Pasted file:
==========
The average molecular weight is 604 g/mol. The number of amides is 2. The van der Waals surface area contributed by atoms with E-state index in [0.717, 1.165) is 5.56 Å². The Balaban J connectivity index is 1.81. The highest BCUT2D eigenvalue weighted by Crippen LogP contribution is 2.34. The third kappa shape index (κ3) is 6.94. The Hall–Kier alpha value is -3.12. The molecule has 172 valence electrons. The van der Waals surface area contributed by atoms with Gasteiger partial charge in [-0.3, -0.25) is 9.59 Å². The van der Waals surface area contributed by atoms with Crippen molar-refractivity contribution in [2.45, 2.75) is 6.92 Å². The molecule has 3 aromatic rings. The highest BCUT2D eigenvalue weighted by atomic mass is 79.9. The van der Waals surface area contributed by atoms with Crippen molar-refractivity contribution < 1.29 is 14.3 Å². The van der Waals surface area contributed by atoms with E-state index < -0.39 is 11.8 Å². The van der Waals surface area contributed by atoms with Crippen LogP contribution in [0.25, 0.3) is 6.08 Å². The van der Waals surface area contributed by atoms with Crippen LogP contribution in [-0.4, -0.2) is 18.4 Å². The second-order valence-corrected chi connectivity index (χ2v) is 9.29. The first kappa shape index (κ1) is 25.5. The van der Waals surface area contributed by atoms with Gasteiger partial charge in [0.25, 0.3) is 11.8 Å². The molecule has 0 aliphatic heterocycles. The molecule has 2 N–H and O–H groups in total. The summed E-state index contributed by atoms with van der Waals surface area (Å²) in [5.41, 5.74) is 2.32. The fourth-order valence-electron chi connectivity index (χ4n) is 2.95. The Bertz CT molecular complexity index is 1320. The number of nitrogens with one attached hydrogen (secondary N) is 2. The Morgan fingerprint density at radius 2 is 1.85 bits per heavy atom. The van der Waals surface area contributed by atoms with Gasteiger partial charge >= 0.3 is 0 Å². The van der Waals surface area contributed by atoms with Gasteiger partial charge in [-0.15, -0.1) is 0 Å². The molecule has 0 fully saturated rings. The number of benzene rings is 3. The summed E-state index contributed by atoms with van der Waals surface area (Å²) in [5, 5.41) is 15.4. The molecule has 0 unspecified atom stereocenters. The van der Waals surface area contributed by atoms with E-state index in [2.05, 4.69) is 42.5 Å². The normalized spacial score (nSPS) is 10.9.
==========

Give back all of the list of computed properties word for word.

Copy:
The average molecular weight is 604 g/mol. The number of amides is 2. The van der Waals surface area contributed by atoms with E-state index in [0.717, 1.165) is 5.56 Å². The Balaban J connectivity index is 1.81. The highest BCUT2D eigenvalue weighted by Crippen LogP contribution is 2.34. The third kappa shape index (κ3) is 6.94. The Hall–Kier alpha value is -3.12. The molecule has 172 valence electrons. The van der Waals surface area contributed by atoms with Gasteiger partial charge in [-0.3, -0.25) is 9.59 Å². The van der Waals surface area contributed by atoms with Crippen molar-refractivity contribution in [2.45, 2.75) is 6.92 Å². The molecule has 3 aromatic rings. The highest BCUT2D eigenvalue weighted by atomic mass is 79.9. The van der Waals surface area contributed by atoms with Crippen molar-refractivity contribution < 1.29 is 14.3 Å². The van der Waals surface area contributed by atoms with E-state index < -0.39 is 11.8 Å². The van der Waals surface area contributed by atoms with Crippen LogP contribution in [0.25, 0.3) is 6.08 Å². The van der Waals surface area contributed by atoms with Crippen LogP contribution in [-0.4, -0.2) is 18.4 Å². The second-order valence-corrected chi connectivity index (χ2v) is 9.29. The first kappa shape index (κ1) is 25.5. The van der Waals surface area contributed by atoms with Gasteiger partial charge in [0.25, 0.3) is 11.8 Å². The molecule has 0 aliphatic heterocycles. The molecule has 2 N–H and O–H groups in total. The summed E-state index contributed by atoms with van der Waals surface area (Å²) in [5.41, 5.74) is 2.32. The fourth-order valence-electron chi connectivity index (χ4n) is 2.95. The Bertz CT molecular complexity index is 1320. The number of nitrogens with one attached hydrogen (secondary N) is 2. The Morgan fingerprint density at radius 2 is 1.85 bits per heavy atom. The van der Waals surface area contributed by atoms with Gasteiger partial charge >= 0.3 is 0 Å². The van der Waals surface area contributed by atoms with Gasteiger partial charge in [-0.15, -0.1) is 0 Å². The molecule has 0 fully saturated rings. The number of benzene rings is 3. The summed E-state index contributed by atoms with van der Waals surface area (Å²) in [5, 5.41) is 15.4. The molecule has 0 unspecified atom stereocenters. The van der Waals surface area contributed by atoms with E-state index in [2.05, 4.69) is 42.5 Å². The normalized spacial score (nSPS) is 10.9.